Key positions in City government to be filled
The Nome Planning Commission met Feb. 4 and received an update on efforts to fill two critical city positions, which have been vacant. “The police chief’s deadline for resumés is closed,” said City Manager Glenn Steckman. “Finance director is closed.” Steckman is flying to Washington for a week on Port Commission business and the process of selecting candidates for the two positions will proceed when he returns. “The first step is for the Public Safety Commission to work with me for the police chief,” said Steckman.
Steckman reports a Homeland Security grant is in the works and it is new in that a municipality has worked with a tribal organization for the grant. It will provide the Nome Police Department with EMS materials.
The City is advertising for a city planner consultant for work on the 2030 Comprehensive Plan. The city has allocated $20,000 for the position and will provide rooms, a per diem, and airfare back and forth to Nome. “It’s going to be impossible to find someone who’s living here,” said Steckman. The candidate must be certified as a planner and have seven to 10 years of experience. “I would like someone who is at least familiar of Alaska, and especially rural Alaska,” said Steckman.
An animal control contractor has been hired, reported Steckman. “This will save the city some money but we also know that the animal control building needs some improvements that are overdue,” he said. City staff has been meeting to plan for the Iditarod. Nome Eskimo Community awarded the city $50,000 which is being used in dust abatement during the summer.
The City has been operating the swimming pool along with the school district without a memorandum of understanding or agreement. “It’s all been handshake and it’s getting complicated now,” said Steckman. “We’ve had some extreme high temperatures on the pool deck, they’re having problems with their control system.”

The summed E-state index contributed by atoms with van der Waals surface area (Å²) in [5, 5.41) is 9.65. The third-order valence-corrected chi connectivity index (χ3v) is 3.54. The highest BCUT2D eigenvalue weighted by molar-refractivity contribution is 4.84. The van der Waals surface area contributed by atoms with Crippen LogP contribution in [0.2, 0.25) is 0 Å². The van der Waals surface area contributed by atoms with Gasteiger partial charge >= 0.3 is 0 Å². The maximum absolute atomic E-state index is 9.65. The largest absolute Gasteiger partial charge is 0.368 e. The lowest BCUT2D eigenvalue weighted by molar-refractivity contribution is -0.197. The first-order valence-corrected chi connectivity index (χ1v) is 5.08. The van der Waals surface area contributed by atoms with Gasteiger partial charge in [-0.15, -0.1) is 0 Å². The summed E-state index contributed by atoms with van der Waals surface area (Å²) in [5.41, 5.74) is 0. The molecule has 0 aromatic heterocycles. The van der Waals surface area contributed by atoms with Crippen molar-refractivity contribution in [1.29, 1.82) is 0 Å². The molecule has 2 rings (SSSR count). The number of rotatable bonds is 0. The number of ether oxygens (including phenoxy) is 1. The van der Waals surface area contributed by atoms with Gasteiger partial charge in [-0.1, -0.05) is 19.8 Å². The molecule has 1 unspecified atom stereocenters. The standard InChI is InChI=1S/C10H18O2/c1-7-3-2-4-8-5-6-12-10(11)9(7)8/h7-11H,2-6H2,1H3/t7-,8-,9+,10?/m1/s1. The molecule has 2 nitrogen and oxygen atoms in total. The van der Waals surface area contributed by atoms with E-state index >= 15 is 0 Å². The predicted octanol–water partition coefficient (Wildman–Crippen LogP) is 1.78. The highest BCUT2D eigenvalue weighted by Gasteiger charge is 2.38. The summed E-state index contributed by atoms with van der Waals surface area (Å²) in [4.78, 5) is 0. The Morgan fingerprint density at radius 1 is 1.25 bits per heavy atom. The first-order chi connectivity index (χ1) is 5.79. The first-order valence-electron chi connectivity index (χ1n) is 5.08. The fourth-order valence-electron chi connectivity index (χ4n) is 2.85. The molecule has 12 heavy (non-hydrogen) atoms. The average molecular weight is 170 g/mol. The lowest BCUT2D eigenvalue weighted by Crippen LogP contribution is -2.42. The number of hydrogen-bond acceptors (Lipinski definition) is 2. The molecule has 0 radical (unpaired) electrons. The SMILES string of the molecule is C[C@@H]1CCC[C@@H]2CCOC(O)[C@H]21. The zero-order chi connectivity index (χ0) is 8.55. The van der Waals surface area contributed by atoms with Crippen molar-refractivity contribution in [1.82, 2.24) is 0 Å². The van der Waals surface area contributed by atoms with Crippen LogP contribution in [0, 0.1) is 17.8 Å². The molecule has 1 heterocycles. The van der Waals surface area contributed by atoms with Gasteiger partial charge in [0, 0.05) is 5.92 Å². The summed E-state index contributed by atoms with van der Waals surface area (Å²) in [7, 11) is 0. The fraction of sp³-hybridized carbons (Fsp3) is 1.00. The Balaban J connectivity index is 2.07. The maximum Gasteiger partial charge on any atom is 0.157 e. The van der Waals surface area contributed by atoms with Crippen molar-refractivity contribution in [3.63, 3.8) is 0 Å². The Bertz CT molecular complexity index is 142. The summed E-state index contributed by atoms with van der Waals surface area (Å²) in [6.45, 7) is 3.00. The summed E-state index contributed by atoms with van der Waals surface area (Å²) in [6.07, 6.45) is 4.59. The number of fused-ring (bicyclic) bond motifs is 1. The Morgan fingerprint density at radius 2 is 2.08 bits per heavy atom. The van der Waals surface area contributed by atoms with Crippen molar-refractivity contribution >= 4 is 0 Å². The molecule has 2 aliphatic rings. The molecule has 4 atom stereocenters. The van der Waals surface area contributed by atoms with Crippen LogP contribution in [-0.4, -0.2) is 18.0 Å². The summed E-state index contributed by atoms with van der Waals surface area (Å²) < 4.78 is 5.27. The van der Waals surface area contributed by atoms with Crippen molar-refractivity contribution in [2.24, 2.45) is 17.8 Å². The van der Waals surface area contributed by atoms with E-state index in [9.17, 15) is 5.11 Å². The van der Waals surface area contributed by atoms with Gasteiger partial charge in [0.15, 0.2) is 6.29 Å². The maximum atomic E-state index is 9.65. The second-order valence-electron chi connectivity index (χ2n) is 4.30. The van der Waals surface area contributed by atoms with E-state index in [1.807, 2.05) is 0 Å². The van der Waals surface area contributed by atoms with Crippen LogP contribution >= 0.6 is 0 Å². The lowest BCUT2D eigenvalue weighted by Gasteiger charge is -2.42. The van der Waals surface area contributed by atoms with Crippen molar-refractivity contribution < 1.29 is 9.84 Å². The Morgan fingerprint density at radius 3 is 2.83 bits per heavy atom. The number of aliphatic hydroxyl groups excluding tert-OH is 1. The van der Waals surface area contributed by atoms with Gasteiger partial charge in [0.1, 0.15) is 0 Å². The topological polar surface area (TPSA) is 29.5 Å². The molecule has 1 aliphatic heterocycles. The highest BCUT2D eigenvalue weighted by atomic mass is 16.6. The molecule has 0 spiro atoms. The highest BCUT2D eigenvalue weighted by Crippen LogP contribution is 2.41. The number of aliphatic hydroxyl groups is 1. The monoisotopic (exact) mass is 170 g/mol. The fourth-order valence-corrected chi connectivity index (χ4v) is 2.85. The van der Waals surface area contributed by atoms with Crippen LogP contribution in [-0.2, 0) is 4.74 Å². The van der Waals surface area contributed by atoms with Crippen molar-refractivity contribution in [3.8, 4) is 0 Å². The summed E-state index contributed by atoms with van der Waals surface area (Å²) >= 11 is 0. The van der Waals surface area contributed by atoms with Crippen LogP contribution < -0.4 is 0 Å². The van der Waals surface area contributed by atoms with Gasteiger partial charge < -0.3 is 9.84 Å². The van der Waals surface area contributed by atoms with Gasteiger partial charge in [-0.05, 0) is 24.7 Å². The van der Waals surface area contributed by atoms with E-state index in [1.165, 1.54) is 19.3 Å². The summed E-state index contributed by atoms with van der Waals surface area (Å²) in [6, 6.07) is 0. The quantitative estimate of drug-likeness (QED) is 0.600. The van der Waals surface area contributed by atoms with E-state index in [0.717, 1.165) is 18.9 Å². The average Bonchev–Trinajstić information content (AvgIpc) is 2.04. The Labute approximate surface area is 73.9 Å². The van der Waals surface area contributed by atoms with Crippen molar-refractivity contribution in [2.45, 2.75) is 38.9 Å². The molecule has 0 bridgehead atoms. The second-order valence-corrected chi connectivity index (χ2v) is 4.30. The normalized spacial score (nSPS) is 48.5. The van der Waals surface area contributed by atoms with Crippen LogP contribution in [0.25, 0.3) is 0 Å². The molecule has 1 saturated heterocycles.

There was an error in last year’s police budget of over $175,000 in labor costs that were not accounted for. “There have been some mistakes,” said Steckman. “This is where we’re having all this turnover in staff.”
There was also a discussion of Historic Preservation Commission activities. There is a board sidewalk buried under part of Steadman Street, which is of interest as part of Nome’s history. “In terms of keeping some of Nome’s historic flavor for consideration for historic overlay I would imagine that a boardwalk segment is one of the things that could be easily done,” said Chairman Kenneth Hughes.
The Department of Natural Resources sent a letter informing of a grant for a King Island sign at East End park and an interpretive panel.
A letter from Trish Neal of the Alaska Association for Historic Preservation informs the city of the deadline for nominations of Alaska’ Ten Most Endangered Historic Properties for 2020. “The program calls attention to threatened properties that define our great state, the people that live here, and the identity we share,” wrote Neal.